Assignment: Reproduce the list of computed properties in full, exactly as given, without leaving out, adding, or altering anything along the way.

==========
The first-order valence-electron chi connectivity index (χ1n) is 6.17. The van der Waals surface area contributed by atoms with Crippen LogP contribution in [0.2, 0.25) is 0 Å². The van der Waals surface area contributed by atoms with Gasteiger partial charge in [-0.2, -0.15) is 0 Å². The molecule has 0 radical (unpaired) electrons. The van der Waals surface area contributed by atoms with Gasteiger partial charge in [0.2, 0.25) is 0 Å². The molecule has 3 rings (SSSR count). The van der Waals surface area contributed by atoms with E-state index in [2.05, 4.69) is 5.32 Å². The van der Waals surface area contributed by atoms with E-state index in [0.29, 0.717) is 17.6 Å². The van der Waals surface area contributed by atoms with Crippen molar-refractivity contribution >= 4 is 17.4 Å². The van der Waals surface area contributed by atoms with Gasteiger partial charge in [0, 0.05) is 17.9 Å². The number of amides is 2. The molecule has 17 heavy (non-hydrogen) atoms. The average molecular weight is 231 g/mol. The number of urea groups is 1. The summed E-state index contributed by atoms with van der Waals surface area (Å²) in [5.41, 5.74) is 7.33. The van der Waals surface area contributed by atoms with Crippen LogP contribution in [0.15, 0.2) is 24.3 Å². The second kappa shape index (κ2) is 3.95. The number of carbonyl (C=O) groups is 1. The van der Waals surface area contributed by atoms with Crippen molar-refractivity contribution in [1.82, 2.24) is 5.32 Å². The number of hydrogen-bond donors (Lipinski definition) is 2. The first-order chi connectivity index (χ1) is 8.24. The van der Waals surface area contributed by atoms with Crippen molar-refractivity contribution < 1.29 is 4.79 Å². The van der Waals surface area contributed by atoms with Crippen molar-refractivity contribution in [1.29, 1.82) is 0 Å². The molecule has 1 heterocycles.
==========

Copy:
The first-order valence-electron chi connectivity index (χ1n) is 6.17. The van der Waals surface area contributed by atoms with Crippen LogP contribution in [0.2, 0.25) is 0 Å². The van der Waals surface area contributed by atoms with Gasteiger partial charge in [-0.2, -0.15) is 0 Å². The molecule has 0 radical (unpaired) electrons. The van der Waals surface area contributed by atoms with Gasteiger partial charge in [0.2, 0.25) is 0 Å². The molecule has 3 rings (SSSR count). The van der Waals surface area contributed by atoms with E-state index in [2.05, 4.69) is 5.32 Å². The van der Waals surface area contributed by atoms with E-state index in [0.29, 0.717) is 17.6 Å². The van der Waals surface area contributed by atoms with Crippen molar-refractivity contribution >= 4 is 17.4 Å². The van der Waals surface area contributed by atoms with Gasteiger partial charge in [0, 0.05) is 17.9 Å². The number of amides is 2. The molecule has 17 heavy (non-hydrogen) atoms. The average molecular weight is 231 g/mol. The number of urea groups is 1. The summed E-state index contributed by atoms with van der Waals surface area (Å²) in [5.41, 5.74) is 7.33. The van der Waals surface area contributed by atoms with Crippen LogP contribution in [0.15, 0.2) is 24.3 Å². The second kappa shape index (κ2) is 3.95. The number of carbonyl (C=O) groups is 1. The van der Waals surface area contributed by atoms with Crippen molar-refractivity contribution in [1.82, 2.24) is 5.32 Å². The number of hydrogen-bond donors (Lipinski definition) is 2. The first-order chi connectivity index (χ1) is 8.24. The van der Waals surface area contributed by atoms with Crippen molar-refractivity contribution < 1.29 is 4.79 Å². The van der Waals surface area contributed by atoms with Crippen molar-refractivity contribution in [1.29, 1.82) is 0 Å². The molecule has 1 heterocycles.